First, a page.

of events that led up to the outbreak around

Ngwelezane. Authorities discovered that some areas

were still receiving free water in terms of a 17-year

initiative of the former KwaZulu government to deal

with the 1983/4 drought. "It was eventually noticed,

and it was decided to switch off the supply," said the

chief executive of the Uthungulu Regional Council, B

B Biyela. "The people were given sufficient warning

and the supply was cut off at the beginning of August." Are World Bank fingerprints to be found at the scene of the crime? Ultimately, who issued the execution orders imposed upon poor people by South African bureaucrats like Biyela? And who typed up the orders in the first place?

Pretoria's main water and infrastructure policy-makers were informed by Bank missions during the early 1990s, and a key Bank official (Piers Cross) even took leave to serve as the leader of an NGO, Mvula Trust, which began substandard water delivery prior to the 1994 democratic election. The delivery philosophy was to limit supplies to 25 litres per person each day maximum, in non-hygienic communal taps which spread more disease than it abated, charging consumers full cost-recovery for maintenance and operations.

By November 1994, Bank staff led by Juneid Achmad had drafted the main sections of the Urban Infrastructure Investment Framework, and a final draft was issued four months later under the auspices of the Reconstruction and Development Ministry in the Office of President Mandela. The framework called for communal taps and pit latrines to be provided to households which had less than R800 per month income. Cross-subsidies from national government to local authorities were explicitly ignored as financing sources by Bank staff. The environmental and public health costs of pit latrines did not feature in the Bank report, nor were benefits ("positive externalities") from higher standards calculated: e.g., gender equity, economic spin-offs from higher infrastructure standards (microenterprises, higher productivity, etc.), and geographical desegregation.

Meanwhile, central government was in the process of cutting the "Intergovernmental Grant" by 85% in real terms (from 1991-99), as macroeconomic pressure intensified to lower the state budget deficit to 3% of GDP. Microeconomic pressure also increased for municipalities to cut off water supplies to those who could not afford. Beginning in 1997, mass water cut-offs reflected the combination of declining subsidy funds on the one hand, and fast-rising costs of water supply on the other. The problem was acute in the Johannesburg area, partly thanks to water cost increases flowing from huge Lesotho dams haplessly promoted by the World Bank.

The costs of dams

Extremely expensive water began rushing down to Johannesburg through tunnels from the $2.5 billion Katse Dam far up in the Maluti Mountains in early 1998. And the Bank taskmanager for the Lesotho Highlands Water Project, John Roome, had already drawn up plans for a second dam, Mohale ($1.5 billion).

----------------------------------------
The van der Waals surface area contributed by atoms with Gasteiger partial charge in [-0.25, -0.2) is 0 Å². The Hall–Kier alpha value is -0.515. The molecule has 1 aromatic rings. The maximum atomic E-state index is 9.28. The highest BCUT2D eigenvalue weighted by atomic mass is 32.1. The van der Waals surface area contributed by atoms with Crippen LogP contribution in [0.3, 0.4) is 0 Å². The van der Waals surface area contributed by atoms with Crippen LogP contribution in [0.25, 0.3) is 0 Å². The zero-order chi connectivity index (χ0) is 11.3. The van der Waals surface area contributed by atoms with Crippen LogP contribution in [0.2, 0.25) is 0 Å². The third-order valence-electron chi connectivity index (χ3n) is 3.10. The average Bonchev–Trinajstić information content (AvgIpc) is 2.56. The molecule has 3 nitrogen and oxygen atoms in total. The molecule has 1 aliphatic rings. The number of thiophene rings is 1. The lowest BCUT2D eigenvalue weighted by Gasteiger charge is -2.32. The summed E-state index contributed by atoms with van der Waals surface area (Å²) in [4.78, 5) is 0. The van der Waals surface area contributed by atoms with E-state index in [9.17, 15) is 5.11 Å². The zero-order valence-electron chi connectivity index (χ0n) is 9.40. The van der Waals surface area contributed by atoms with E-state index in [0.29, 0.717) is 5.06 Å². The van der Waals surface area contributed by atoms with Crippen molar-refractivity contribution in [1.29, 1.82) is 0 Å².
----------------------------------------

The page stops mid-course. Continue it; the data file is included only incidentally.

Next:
Katse had been controversial because of the Bank's explicit violation, in 1986, of anti- apartheid financial sanctions (through a special fund to allow Pretoria access to hard-currency financing was established in London). The Bank worked closely with foreign minister Pik Botha and the military junta that Pretoria had helped install in Maseru, ignoring calls by the African National Congress to boycott the apartheid regime.

As a result of the undemocratic character of what has become Africa's largest water project, the Bank upset the fragile ecology of the Lesotho highlands, initially failed to do any environmental impact assessment, ignored downstream "instream flow requirements" for the Senqu/Orange River, allowed huge cost overruns in lining the transfer tunnel with cement, ignored glaring problems in managing displacement of thousands of Basotho peasants, let labour relations deteriorate to the point that several workers were killed during a 1996 protest, and failed to anticipate destructive earthquake tremors from the impacting of the dam water.

But most importantly from the standpoint of water costing, Roome's colleagues had overestimated the physical demand for Gauteng water by an extraordinary 40%. In order to lend Pretoria more than 5% of Katse's cost, the Bank officially pretended that Lesotho was the borrower--but in one report let slip that the project's main "political risk" was default by the apartheid regime.

Bank officials even defended the corrupt manager of the Lesotho Highlands Development Authority, Musapha Sole, in a threatening letter to the Maseru government in December 1994. Sole was facing dismissal, but the Bank's protection allowed him to continue extracting at least $2 million in funds from the multinational corporations building Katse over the period 1988-98. Sole's Swiss bank account records are probably just the tip of the iceberg, for a Lesotho judge remarked that corruption appeared endemic in the dam project.